Causes of plant size differences were investigated between two varieties of Aucuba japonica, an evergreen broad-leaved shrub. Aucuba japonica var. borealis is widely distributed in heavy snowfall areas in Japan and is covered, shaded and physically pressured by snow for more than four months of the year. On the other hand, var. japonica is widely distributed in light snowfall areas. The sizes of new shoots and leaves were significantly different between the two varieties with different critical shoot sizes for flowering. The average new shoot dry mass of var. borealis was about one third of that of var. japonica. Despite the differences in growing conditions and shoot size, no significant differences were observed in the allometry of their shoot organs between the two varieties. Large new shoots had thicker and longer stems per biomass than small shoots because of their larger pith volume. The large shoots showed higher efficiency of stem growth per invested biomass and had a higher rate of annual height increase than small shoots. When the size of new shoot rapidly increased from year to year, i.e. the plants are growing well, initiation of flowering was postponed and vegetative growth continued. Small new shoots were tolerant of low productivity conditions but traded vertical gro.wth for an increase in matter allocation to leaves.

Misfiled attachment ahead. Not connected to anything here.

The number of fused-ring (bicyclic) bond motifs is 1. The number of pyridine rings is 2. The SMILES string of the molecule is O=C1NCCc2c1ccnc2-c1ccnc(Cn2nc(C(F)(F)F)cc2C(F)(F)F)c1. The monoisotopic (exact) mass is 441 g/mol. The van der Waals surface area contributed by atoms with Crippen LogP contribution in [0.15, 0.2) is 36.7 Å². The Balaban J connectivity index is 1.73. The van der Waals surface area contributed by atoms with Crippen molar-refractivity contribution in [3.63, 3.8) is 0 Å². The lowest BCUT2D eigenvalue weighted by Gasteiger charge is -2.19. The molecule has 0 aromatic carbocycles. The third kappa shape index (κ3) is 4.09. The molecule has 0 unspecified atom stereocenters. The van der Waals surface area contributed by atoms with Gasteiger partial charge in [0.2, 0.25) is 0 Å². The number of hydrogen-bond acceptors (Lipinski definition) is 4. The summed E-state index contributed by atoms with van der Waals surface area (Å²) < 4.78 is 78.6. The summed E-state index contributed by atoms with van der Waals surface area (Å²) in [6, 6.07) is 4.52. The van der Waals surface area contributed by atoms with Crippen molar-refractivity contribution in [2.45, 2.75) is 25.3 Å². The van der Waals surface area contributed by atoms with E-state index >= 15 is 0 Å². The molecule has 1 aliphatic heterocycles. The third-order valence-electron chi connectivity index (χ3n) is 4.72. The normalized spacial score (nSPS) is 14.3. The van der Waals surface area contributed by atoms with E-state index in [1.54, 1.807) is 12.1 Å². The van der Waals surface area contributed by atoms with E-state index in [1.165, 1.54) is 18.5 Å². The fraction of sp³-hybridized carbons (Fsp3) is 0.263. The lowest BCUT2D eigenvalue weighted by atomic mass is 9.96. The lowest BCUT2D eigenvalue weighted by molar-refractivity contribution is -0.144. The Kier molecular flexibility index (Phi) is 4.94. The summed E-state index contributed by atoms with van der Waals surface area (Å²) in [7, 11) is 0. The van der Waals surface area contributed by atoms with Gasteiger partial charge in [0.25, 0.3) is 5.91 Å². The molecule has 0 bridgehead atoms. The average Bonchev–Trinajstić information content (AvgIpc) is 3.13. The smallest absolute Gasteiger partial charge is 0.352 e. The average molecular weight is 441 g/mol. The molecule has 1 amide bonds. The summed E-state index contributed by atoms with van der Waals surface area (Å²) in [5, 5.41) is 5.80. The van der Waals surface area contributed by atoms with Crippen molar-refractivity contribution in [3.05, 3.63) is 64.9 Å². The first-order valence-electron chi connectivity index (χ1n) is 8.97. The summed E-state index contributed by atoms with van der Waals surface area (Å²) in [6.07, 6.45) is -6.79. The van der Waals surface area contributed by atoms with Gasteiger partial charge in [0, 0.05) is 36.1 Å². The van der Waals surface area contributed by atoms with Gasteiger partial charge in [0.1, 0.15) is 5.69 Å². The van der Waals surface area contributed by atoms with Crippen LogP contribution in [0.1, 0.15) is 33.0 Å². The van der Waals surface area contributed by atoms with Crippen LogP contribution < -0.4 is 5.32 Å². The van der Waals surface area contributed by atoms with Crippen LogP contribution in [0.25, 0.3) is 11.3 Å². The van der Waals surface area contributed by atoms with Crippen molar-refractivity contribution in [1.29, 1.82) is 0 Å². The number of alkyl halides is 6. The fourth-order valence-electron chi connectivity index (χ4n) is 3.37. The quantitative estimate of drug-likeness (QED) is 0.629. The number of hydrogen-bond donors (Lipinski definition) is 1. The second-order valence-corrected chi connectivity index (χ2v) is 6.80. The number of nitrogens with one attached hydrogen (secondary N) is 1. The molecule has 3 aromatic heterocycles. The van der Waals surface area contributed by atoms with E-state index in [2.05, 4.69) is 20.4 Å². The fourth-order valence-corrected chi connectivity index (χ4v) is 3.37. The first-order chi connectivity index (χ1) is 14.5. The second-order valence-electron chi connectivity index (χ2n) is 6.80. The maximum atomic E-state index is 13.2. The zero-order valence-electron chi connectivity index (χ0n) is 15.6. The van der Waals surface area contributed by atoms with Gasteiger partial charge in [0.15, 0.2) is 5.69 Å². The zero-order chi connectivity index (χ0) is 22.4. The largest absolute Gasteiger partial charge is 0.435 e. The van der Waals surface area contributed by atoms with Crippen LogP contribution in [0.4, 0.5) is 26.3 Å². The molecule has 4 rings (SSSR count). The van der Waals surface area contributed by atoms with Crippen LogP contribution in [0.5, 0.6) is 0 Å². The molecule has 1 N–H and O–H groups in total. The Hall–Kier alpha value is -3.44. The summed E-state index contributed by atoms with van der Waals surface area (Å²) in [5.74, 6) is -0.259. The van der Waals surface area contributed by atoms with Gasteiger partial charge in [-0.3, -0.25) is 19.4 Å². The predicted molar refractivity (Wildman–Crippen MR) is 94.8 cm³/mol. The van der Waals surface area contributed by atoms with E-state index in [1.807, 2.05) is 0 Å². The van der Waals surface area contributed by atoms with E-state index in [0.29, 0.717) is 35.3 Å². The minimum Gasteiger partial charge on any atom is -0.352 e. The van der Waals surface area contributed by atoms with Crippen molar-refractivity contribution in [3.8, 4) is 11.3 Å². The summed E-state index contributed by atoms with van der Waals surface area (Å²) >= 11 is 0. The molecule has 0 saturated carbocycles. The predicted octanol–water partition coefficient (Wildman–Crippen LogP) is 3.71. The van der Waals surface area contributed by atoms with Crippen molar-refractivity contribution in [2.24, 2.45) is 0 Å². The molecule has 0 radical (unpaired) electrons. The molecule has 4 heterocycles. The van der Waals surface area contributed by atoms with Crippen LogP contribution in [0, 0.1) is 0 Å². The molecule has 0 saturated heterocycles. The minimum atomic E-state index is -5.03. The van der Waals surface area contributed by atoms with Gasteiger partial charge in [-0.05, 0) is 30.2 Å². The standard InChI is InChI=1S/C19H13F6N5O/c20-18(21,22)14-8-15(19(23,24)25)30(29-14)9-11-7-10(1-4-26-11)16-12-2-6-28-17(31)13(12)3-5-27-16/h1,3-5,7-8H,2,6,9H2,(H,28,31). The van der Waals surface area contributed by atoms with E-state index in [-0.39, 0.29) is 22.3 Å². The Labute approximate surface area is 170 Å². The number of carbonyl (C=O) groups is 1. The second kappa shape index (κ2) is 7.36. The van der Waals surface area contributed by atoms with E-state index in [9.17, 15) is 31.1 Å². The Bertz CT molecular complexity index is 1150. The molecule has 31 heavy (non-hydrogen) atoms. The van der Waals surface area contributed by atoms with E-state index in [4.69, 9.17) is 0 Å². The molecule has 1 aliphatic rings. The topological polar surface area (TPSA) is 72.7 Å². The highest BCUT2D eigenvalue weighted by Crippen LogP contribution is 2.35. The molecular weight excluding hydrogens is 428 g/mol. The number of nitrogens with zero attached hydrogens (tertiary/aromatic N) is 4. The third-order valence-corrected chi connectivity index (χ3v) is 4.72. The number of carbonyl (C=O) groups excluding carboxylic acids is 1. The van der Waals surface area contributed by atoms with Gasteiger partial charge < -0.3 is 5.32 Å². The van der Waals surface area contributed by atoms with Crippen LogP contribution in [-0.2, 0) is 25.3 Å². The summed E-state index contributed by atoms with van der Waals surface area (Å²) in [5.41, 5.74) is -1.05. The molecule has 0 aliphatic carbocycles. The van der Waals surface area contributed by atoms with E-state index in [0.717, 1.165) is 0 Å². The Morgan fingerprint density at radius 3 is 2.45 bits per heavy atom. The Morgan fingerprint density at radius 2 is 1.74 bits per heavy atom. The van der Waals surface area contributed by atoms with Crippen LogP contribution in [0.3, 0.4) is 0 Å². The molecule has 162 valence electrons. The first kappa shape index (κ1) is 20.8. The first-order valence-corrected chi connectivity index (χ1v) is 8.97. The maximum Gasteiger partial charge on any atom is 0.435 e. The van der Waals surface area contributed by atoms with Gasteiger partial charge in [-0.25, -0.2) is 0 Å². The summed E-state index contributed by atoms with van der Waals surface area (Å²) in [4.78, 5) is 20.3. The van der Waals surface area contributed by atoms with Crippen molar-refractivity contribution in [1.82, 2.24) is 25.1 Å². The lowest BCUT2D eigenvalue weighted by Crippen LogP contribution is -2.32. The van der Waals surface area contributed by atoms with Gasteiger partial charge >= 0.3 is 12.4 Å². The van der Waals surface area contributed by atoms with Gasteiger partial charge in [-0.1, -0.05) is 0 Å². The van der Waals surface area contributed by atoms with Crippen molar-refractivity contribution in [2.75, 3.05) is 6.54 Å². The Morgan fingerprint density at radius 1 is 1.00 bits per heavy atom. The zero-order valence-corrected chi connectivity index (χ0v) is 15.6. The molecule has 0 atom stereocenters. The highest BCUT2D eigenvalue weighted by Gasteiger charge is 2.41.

|ジャーナル||Journal of Plant Research|
|出版ステータス||出版済み - 12月 2000|
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